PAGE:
Trucking companies have also been dealing with recruiting issues over the past several years. Driver schools were shut down earlier in the year and the Federal Motor Carrier Safety Administration’s new drug and alcohol clearinghouse went into effect, making it harder to find qualified drivers as demand rose rapidly throughout the summer. If carriers can manage their trailer pools effectively and shippers have the space to manage large trailer staging areas, they will be able to manage more freight with less personnel and freight capacity.  

The truck and trailer industry “is pretty representative of heavy-duty manufacturing in the country,” Don Ake, vice president of commercial vehicles at FTR Transportation Intelligence, told FreightWaves. “[They] are leading indicators for the economy and all that news is good. But there is still uncertainty.” 

How to use the ORDERS Index with other SONAR charts and what it tells freight market participants

Use ORDERS with the Outbound Tender Reject Index (OTRI) to see the correlation of how an increase in truck and trailer orders and a high OTRI indicates tight freight capacity and carriers’ response. 

Let’s look at the most recent ORDERS indices with OTRI. Tender rejection rates continue to hover around all-time highs as carriers struggle to cover the recent freight boom, driving rates and revenues higher. The last time this occurred carriers rushed to purchase record amounts of equipment in 2018. But this time around, trailers are the equipment of choice over tractors.

truck and trailer orders with OTRI

Preliminary trailer orders for September 2020 look to be the third-highest month in history, exploding to 52,000 units. This is part of a five-month trend of increasing dry van trailer orders that began in May of this year.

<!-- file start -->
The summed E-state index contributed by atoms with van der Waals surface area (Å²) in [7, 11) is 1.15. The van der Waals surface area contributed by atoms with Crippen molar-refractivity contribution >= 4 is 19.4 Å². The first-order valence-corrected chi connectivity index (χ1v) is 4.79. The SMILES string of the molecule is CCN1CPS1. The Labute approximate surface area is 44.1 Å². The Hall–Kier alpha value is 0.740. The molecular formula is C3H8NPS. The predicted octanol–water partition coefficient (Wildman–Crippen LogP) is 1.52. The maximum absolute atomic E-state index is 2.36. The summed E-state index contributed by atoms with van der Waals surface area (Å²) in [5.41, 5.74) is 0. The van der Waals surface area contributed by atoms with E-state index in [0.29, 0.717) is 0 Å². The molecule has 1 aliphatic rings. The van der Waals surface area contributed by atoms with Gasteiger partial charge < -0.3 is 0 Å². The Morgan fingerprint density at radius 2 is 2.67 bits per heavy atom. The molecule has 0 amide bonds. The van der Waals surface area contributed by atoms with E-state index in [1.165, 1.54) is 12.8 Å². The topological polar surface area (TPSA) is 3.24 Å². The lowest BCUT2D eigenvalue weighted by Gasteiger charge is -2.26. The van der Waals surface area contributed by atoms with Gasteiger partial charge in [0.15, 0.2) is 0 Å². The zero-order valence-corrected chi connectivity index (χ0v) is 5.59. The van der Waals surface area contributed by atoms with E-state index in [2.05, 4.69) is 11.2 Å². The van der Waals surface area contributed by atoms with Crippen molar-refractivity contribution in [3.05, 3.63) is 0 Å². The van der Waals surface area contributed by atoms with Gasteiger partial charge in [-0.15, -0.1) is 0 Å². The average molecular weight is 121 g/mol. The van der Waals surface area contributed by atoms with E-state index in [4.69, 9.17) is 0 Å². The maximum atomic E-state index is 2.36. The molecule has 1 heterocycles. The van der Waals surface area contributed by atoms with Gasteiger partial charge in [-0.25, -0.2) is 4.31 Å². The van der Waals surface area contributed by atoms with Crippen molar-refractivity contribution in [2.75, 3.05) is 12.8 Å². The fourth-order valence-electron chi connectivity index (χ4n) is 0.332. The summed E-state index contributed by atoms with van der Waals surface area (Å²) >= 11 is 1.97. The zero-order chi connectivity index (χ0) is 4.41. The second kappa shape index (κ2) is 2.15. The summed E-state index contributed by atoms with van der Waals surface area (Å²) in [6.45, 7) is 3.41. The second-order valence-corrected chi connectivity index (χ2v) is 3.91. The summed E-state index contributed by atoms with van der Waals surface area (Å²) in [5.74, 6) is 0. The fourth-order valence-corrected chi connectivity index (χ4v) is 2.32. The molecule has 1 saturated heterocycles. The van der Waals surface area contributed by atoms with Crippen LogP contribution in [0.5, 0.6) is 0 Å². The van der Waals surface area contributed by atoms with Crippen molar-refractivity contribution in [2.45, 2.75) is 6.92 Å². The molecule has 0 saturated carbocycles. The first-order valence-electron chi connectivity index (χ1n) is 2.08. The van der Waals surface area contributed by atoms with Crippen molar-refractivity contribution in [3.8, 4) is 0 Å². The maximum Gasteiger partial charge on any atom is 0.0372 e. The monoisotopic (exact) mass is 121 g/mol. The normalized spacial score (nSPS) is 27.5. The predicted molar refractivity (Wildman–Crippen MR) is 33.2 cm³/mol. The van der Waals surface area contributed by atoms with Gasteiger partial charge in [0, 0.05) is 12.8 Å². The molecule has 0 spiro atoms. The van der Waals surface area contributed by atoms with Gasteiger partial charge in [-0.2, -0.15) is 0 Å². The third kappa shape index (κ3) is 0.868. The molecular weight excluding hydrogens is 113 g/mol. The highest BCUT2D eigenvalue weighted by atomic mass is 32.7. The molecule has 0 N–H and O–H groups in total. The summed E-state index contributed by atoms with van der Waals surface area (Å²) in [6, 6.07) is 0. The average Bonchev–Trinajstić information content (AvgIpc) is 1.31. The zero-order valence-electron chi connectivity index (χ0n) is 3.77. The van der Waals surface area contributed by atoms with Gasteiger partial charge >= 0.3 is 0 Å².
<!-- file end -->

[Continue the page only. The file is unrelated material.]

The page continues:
Class 8 tractor orders have also been on the rise but stalled in August as they dropped 4% off July numbers (but were still 75% higher than the previous year). Preliminary reports have September 2020 tractor orders back on the rise again at around 32,000 units, which would be the highest level since October 2019. The interesting aspect of this is just how fast trailer orders are growing in relation to tractors. 

Keep ahead of the freight market and turn to SONAR to track truck and trailer orders and plan around freight capacity

In uncertain times, freight market participants need certainty to stay ahead of the freight market and understand the freight demand occurring in each participant’s most important lanes. The premier freight forecasting engine, FreightWaves SONAR, allows participants to benchmark, analyze, monitor and forecast freight demand and costs.  SONAR ensures more proactive responses to the market, the ability to provide a solid customer experience by offering transparency, as well as make faster, more informed decisions. Get a demo of SONAR to see what the platform can do for you.